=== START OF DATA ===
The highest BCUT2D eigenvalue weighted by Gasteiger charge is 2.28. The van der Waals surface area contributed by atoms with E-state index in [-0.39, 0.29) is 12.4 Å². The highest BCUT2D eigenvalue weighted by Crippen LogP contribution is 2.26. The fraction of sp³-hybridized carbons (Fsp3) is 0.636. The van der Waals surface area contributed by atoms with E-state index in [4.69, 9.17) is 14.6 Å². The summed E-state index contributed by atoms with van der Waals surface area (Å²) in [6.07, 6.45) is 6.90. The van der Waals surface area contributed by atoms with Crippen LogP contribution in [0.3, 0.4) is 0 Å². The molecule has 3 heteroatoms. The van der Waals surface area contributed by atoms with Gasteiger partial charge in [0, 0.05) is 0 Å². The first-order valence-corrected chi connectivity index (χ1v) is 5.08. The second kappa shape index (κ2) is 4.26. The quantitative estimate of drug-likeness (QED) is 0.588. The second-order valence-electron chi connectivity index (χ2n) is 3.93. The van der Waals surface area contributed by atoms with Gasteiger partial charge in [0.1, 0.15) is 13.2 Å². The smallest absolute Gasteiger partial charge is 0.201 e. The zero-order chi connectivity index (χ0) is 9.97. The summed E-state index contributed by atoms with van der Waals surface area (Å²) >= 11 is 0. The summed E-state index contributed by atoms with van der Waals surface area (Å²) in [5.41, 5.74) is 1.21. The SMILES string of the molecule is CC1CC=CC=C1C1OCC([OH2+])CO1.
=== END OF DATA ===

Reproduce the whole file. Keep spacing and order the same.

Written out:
The highest BCUT2D eigenvalue weighted by Gasteiger charge is 2.28. The van der Waals surface area contributed by atoms with E-state index in [-0.39, 0.29) is 12.4 Å². The highest BCUT2D eigenvalue weighted by Crippen LogP contribution is 2.26. The fraction of sp³-hybridized carbons (Fsp3) is 0.636. The van der Waals surface area contributed by atoms with E-state index in [4.69, 9.17) is 14.6 Å². The summed E-state index contributed by atoms with van der Waals surface area (Å²) in [6.07, 6.45) is 6.90. The van der Waals surface area contributed by atoms with Crippen LogP contribution in [0.3, 0.4) is 0 Å². The molecule has 3 heteroatoms. The van der Waals surface area contributed by atoms with Gasteiger partial charge in [0, 0.05) is 0 Å². The first-order valence-corrected chi connectivity index (χ1v) is 5.08. The second kappa shape index (κ2) is 4.26. The quantitative estimate of drug-likeness (QED) is 0.588. The second-order valence-electron chi connectivity index (χ2n) is 3.93. The van der Waals surface area contributed by atoms with Gasteiger partial charge in [0.1, 0.15) is 13.2 Å². The smallest absolute Gasteiger partial charge is 0.201 e. The zero-order chi connectivity index (χ0) is 9.97. The summed E-state index contributed by atoms with van der Waals surface area (Å²) >= 11 is 0. The summed E-state index contributed by atoms with van der Waals surface area (Å²) in [5.41, 5.74) is 1.21. The SMILES string of the molecule is CC1CC=CC=C1C1OCC([OH2+])CO1.